This is typical of the president—and yet, in its context, strikingly callous. Masks are not empty symbols. Masks are tools of public health. The nation is nearing a grim and gutting milestone: Almost 100,000 Americans have now been killed by a virus that is transmitted, in part, through human breath. But not only does the president still refuse to model the very simple behavior that could help curb transmission of the illness; he also mocks those who do as arbiters of political correctness. He implies that mask-wearing is best understood as an act of personal brand management—a show like any other. One more virtue signal. One more act of smug condescension. The logic of political correctness, as he sees it, leaves no room for good faith, no space for altruism. It’s PR, all the way down. Asked why he refused to wear a mask during a visit to a Ford plant earlier this month, the president explained: “I didn’t want to give the press the pleasure of seeing it.”

Rhetoric like this—the discourse that relies on trolling and triggering—is commonplace in American politics. Trump has made it more acute. His behavior suggests that, while others engage in virtue signaling, he will engage in the opposite. The historian David Perry, discussing vice signaling in 2018, framed the concept as an argument that “only losers care about stuff.” Vice signaling turns everything—even, and especially, matters of life and death—into an empty contest. Its rhetoric is intended, The Independent put it recently, “to create a community based on cruelty and disregard for others, which is proud of it at the same time.” But it also works as its own gesture of individualism: “The essential message of a vice signal,” the essayist K. Thor Jensen wrote in 2018, “is that it’s never you that needs to change—the world needs to change around you.”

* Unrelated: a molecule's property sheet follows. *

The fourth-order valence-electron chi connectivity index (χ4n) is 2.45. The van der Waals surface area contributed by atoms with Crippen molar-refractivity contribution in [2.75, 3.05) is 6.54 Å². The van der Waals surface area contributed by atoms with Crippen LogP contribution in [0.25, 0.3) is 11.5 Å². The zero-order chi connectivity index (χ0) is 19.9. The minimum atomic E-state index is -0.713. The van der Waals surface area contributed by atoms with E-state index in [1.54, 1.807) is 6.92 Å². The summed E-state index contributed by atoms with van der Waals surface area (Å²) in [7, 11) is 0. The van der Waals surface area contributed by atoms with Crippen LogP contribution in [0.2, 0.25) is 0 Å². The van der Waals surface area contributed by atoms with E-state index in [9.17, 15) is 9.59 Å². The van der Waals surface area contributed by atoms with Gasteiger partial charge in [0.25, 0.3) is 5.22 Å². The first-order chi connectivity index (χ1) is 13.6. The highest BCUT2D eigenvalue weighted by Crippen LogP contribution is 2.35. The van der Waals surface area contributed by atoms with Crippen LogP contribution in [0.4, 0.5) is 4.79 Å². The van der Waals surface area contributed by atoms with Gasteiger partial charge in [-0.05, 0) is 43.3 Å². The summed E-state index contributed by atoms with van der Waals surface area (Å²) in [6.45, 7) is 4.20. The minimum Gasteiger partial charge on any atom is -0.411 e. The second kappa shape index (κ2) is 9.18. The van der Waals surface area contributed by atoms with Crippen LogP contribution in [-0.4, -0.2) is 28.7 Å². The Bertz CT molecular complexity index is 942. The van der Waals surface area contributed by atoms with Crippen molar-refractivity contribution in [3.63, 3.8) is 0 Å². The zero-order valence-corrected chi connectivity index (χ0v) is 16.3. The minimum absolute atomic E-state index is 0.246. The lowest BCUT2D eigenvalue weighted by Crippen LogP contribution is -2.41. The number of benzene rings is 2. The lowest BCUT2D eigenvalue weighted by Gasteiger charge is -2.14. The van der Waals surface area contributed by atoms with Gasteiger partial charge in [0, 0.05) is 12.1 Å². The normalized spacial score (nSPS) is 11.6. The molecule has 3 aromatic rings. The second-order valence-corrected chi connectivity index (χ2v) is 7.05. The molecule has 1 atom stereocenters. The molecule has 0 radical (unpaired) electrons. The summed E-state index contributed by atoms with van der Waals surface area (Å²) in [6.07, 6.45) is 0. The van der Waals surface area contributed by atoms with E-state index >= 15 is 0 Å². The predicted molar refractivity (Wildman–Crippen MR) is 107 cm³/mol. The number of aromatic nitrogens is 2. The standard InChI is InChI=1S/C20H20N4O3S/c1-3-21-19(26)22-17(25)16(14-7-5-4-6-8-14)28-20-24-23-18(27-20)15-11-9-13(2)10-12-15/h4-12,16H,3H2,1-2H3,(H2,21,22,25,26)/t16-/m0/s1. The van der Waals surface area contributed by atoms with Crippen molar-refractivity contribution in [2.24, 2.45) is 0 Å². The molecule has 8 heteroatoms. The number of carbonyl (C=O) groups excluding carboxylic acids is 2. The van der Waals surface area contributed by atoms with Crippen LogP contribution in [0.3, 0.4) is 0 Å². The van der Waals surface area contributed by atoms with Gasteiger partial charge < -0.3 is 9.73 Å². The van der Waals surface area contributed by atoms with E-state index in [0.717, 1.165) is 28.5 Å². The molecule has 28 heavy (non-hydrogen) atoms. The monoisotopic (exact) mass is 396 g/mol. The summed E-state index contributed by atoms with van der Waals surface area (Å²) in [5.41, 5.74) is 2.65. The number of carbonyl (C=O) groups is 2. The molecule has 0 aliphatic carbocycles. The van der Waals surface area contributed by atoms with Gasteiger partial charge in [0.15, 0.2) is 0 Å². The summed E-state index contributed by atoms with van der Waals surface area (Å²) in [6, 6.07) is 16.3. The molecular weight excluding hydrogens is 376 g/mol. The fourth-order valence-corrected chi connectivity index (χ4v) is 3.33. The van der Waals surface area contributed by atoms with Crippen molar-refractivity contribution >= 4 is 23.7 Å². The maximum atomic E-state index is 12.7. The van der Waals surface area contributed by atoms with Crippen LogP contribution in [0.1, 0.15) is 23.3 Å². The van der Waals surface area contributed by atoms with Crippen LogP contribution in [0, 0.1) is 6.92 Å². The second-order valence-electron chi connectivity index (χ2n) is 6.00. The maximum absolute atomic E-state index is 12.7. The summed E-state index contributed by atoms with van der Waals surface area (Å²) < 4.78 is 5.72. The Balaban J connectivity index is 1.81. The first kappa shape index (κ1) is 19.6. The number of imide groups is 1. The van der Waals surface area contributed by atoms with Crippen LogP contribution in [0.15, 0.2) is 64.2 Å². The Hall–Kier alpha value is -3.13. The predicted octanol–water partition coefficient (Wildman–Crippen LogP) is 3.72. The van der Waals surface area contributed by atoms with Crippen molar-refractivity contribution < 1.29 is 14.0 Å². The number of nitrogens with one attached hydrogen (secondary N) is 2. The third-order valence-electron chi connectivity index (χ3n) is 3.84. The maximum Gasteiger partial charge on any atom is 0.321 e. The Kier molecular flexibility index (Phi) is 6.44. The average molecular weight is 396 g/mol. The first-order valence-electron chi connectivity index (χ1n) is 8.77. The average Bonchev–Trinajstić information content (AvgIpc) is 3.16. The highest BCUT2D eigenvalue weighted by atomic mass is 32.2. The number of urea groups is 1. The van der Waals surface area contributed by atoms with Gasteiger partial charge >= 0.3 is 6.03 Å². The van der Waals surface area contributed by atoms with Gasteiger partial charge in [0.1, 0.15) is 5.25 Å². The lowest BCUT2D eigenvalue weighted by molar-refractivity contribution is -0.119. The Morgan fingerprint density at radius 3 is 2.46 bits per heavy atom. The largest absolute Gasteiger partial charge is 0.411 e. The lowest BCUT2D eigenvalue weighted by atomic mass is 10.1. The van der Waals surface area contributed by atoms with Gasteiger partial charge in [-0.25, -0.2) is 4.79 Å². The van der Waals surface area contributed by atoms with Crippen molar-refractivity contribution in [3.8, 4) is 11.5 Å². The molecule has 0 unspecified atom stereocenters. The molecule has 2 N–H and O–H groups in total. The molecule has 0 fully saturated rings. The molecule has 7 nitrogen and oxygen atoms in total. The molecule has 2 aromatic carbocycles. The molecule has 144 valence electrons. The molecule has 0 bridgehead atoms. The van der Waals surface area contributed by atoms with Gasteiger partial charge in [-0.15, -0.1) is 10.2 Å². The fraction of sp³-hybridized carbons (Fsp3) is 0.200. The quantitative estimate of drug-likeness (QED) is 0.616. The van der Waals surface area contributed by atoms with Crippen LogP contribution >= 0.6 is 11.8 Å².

You can see strains of that message in other videos that have gone viral in recent months: footage of people laughingly coughing—yes, coughing—on store clerks who asked them to wear masks. Footage of people licking goods in stores. Footage, too, of people crammed together in a pool on Memorial Day, maskless, careless, refusing to comply with statewide social-distancing guidelines. Even Sean Hannity was horrified by the Memorial Day displays. During yesterday evening’s show, the Fox News host, typically a devoted ally of President Trump, beseeched his viewers to wear masks: “Do it for your mom, your dad, your grandma, your grandpa.”

But it is useful to remember that those displays of disregard are not representative of the country as a whole. Polling suggests that Americans are much more united than they are divided about the responsible and respectful way to engage in public during a global pandemic. A HuffPost/YouGov survey published last week found Americans saying, 69 percent to 19 percent, that wearing a face mask when in public and near other people is a sign of respectfulness. (The same survey found that only 8 percent of respondents saw wearing a mask as a sign of weakness; 83 percent rejected that interpretation.) According to a recent Quinnipiac University poll, 64 percent of Americans said that everyone should be wearing a mask in public. The president, despite his amplified platform, is an outlier. The proudly maskless are outliers. Many of the videos that feature those people share one more element in common: fellow shoppers, wearing masks, getting on as best they can.